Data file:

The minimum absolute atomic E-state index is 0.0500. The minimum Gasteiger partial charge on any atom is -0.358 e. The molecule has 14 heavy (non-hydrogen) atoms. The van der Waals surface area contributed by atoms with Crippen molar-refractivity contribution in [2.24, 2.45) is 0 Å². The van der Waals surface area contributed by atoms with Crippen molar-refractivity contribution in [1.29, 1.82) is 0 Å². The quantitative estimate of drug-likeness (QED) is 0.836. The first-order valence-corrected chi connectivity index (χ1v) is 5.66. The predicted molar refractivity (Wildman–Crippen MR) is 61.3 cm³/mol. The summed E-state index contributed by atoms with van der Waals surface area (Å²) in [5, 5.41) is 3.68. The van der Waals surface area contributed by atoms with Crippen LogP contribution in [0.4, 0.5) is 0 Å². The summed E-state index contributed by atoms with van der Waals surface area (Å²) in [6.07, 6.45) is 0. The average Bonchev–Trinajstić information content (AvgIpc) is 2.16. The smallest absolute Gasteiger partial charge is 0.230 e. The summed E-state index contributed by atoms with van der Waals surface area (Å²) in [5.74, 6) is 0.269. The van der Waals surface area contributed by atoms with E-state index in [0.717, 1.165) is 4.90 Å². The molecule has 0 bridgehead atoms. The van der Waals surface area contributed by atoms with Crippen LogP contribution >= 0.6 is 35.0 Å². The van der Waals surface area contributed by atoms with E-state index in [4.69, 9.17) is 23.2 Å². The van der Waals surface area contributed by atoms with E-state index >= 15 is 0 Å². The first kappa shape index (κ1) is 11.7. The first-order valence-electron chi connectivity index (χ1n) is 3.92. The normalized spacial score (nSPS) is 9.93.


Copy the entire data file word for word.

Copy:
The minimum absolute atomic E-state index is 0.0500. The minimum Gasteiger partial charge on any atom is -0.358 e. The molecule has 14 heavy (non-hydrogen) atoms. The van der Waals surface area contributed by atoms with Crippen molar-refractivity contribution in [2.24, 2.45) is 0 Å². The van der Waals surface area contributed by atoms with Crippen molar-refractivity contribution in [1.29, 1.82) is 0 Å². The quantitative estimate of drug-likeness (QED) is 0.836. The first-order valence-corrected chi connectivity index (χ1v) is 5.66. The predicted molar refractivity (Wildman–Crippen MR) is 61.3 cm³/mol. The summed E-state index contributed by atoms with van der Waals surface area (Å²) in [5, 5.41) is 3.68. The van der Waals surface area contributed by atoms with Crippen LogP contribution in [0.4, 0.5) is 0 Å². The summed E-state index contributed by atoms with van der Waals surface area (Å²) in [6.07, 6.45) is 0. The average Bonchev–Trinajstić information content (AvgIpc) is 2.16. The smallest absolute Gasteiger partial charge is 0.230 e. The summed E-state index contributed by atoms with van der Waals surface area (Å²) in [5.74, 6) is 0.269. The van der Waals surface area contributed by atoms with E-state index in [0.717, 1.165) is 4.90 Å². The molecule has 0 bridgehead atoms. The van der Waals surface area contributed by atoms with Crippen LogP contribution >= 0.6 is 35.0 Å². The van der Waals surface area contributed by atoms with E-state index in [4.69, 9.17) is 23.2 Å². The van der Waals surface area contributed by atoms with E-state index >= 15 is 0 Å². The first kappa shape index (κ1) is 11.7. The first-order valence-electron chi connectivity index (χ1n) is 3.92. The normalized spacial score (nSPS) is 9.93.